loose one; she spent several decades in attempts to beat me down.
Why I’d feel some love for her unimaginable. She even tried to kill me a couple of times.
Do I love her? I try. Sometimes convince myself I do.
I like pro football more than I like college football. It’s her fault, her meanness.
I do like college football, but.
But I remember attending and hosting football parties, each person there rooted for the flagship college or university teams in their state.
I did not. I could not. I, born in Alabama, could not root for University of Alabama, or Auburn. I did root for Alabama A & M, but it was only regionally known then, rarely mentioned on national radio or television.
Black folk born in Michigan could root for their state team, so also New Yorkers rooted for theirs, so on, but I sat to watch the games and could not root.
Games in which Alabama played someone, I watched, could not root for Alabama. My friends, black and white, who knew the state of my birth remained silent about it. Those who didn’t know, asked, then knew, added to the silence.
Even now Alabama and Auburn remain not my favorite college teams. Only now they’re included, but Alabama A&M and several teams in other states come before.
Alabama the premier college team in my state falls below several teams state and private in other states.
The name Crimson Tide reminds me of the blood of some of my ancestors, some of the ancestors of other black folk, some white folk spilled while others did not interfere.
I know that Crimson Tide to white folk hereabouts dont have that association.
They dont share my associations which drench the flag of the Confederacy.
And most dont care.
Segregation and the violence and persecution which existed not only attacked the major features of my life; it attacked the minutia, the small daily pleasures others enjoyed, black and white, in other states.
I belonged to a group of more enlightened kids in north who were from Alabama, no dirt farmers among us. Some had last names you’d recognize, they, we left Alabama because we were black, and couldn’t stand it, white, and couldn’t stand it, gay, well, they suffered most, still do because as some racial tensions subside what you get is meld of black and white homophobes.
Add to the mix folk who could have passed, born white, but had the misfortune to turn out humane, kind, and differed in many good ways from most Alabamans.
Fifty, almost fifty of my 71 years I spent away from Alabama, only returned to care for my mother in her last days alive. I had to stay because of a house I dislike.
I can’t say I like most folk in Alabama; they vote against their own self interest.
I grew up in segregated Alabama. Never met my biological grandpa on father’s side; he died in an ambulance rushing to Chattanooga. No hospitals in my county took black patients, even through the back door.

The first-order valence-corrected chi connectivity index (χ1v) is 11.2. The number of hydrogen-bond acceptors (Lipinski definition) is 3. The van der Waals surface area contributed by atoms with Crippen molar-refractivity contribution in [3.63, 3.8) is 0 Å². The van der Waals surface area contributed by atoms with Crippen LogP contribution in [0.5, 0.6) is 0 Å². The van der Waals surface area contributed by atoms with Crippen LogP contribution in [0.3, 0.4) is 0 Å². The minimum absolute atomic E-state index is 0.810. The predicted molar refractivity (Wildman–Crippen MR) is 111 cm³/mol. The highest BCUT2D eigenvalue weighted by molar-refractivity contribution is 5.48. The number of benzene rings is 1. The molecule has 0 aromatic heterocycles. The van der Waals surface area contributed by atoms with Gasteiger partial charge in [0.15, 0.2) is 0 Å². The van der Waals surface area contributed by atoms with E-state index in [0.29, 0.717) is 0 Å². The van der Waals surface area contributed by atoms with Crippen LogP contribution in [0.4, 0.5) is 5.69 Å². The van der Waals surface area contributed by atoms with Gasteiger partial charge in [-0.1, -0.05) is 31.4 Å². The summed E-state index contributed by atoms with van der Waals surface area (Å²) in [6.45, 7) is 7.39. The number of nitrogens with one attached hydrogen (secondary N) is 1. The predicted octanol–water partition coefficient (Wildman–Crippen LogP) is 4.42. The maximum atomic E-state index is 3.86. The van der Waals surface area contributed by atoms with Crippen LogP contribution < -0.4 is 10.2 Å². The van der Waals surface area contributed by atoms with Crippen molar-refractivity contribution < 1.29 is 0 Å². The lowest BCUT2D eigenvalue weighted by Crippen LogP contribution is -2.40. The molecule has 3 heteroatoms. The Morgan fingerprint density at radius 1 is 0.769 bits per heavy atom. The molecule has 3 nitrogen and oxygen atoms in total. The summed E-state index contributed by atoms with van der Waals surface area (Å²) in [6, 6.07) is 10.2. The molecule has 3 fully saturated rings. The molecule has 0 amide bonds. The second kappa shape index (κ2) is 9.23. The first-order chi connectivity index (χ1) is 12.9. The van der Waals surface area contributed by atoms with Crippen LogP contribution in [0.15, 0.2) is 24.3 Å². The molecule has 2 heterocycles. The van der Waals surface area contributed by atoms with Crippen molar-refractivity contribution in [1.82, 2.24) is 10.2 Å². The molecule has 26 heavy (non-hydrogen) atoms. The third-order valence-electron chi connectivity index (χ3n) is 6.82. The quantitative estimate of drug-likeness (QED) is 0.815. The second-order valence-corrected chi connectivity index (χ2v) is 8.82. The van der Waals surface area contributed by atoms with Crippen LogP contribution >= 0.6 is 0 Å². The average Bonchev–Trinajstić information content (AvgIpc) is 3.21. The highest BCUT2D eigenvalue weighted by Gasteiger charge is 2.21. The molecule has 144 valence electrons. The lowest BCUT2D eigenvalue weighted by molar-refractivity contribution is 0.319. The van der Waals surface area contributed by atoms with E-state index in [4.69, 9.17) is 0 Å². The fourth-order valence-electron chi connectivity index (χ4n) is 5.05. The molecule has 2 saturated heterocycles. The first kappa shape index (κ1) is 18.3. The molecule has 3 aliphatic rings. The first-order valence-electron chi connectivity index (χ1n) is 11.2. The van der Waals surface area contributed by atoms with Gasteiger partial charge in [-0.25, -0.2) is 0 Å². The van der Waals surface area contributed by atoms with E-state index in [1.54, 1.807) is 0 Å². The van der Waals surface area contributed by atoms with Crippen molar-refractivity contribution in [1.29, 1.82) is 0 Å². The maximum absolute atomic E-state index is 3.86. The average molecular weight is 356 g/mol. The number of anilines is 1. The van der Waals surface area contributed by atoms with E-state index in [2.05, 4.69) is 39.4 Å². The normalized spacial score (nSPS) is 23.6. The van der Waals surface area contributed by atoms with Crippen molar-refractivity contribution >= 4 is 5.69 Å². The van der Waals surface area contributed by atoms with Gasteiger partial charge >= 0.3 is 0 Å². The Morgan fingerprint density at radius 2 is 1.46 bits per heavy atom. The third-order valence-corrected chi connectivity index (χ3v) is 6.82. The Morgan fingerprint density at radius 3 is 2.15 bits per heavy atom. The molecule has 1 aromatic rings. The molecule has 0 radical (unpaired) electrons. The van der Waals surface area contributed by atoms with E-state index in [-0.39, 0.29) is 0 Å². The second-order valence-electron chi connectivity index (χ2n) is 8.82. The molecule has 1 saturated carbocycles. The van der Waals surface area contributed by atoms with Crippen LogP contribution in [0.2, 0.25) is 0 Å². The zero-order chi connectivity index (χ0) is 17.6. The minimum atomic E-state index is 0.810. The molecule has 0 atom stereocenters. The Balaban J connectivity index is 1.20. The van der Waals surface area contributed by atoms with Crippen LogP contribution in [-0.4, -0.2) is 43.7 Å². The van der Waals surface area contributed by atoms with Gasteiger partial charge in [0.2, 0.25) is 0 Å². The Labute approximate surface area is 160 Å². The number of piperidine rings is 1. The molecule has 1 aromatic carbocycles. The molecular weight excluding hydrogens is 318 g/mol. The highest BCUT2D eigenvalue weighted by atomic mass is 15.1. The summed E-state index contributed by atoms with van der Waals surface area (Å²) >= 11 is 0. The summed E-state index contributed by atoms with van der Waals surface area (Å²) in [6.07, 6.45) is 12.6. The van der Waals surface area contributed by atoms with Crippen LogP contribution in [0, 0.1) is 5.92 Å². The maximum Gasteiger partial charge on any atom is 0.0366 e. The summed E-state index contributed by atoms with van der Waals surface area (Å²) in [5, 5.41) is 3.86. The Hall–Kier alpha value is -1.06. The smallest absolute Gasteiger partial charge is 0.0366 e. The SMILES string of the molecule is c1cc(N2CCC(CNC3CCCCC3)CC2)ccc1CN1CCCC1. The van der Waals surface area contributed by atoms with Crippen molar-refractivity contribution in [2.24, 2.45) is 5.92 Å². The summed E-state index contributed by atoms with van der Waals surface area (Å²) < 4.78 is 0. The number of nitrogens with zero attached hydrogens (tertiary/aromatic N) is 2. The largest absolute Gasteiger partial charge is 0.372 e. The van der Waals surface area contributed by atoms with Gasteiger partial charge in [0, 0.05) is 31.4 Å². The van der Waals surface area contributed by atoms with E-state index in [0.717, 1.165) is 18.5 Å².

Grandpa died from appendicitis.
Alabama owes me a grandpa. Pray all your might you can’t well, shite.
I can handle racism. Somehow. What I can’t handle is stupid. Okay,some racism benefits some white folk. That’s not that stupid for them, but it does nothing for the majority of white folk.
They vote race not for self interest. You can erode racist attitudes over time, but stupid seems almost hardwired in the brains of too many.
Stupid scares me shitless.
They support the wishes, desires, and interests of rich white folk,these poor white folk. They cheer on a black football player at Auburn or Alabama, yet murmur racial tropes at the black president.
One of my best friends now, white, I never met down here because of segregation; we met in a bar in Greenwich Village, two expatriate artists, had to meet in a freaking northern bar.
Another of the minor bitterness born in Alabama racism.
Then I figure that most whites in Alabama are reflexively racist, they dont think it, it’s just there from a social landscape imbued with it. They have black friends, yeah, yet still vote racist politician into office.
Some even mimic racists, they take on the attitudinal stances of folk around and near them.
To end this end of year ramble what give me hope for change, one I dont know that I like it; it’s mean spirited, murderous, and dangerous if it’s a real spontaneous beginning of a movement.
I saw the movie Django Unchained and every time Jamie Foxx’s character killed a white person a group of young whites downstairs cheered. I wrote a post at leftinalabama.com - hope I got the title right - “Old white folk your grandchildren may want to kill you.”
I silently cheer them on in my memory of the event, sometimes, then remember teachings of grands, and parents.
I am old, few years left probably, but younger blacks, whites, Asians, Latinos, and women will live longer, remember what some old folk did, mostly Republicans I guess, may feel the temptation to do to them what was done by them.
The emerging new majority nationally may scrap the Constitution and do good things in evil ways.
Instead of joining in, I warn, I say, change your evil ways old white, some young too, folk. You teach the new national majority your old way.
I heard this on the corner of Seventh Avenue and 12th Street, Manhattan, “Alabama gets more money than they send to the Federal government. They call us on the dole. We have to do...”
I was walking away, heard no more from them.
Happy new year.
(There's a dont should be doesnt, but I lack patience today. When you see it put doesnt in its place.)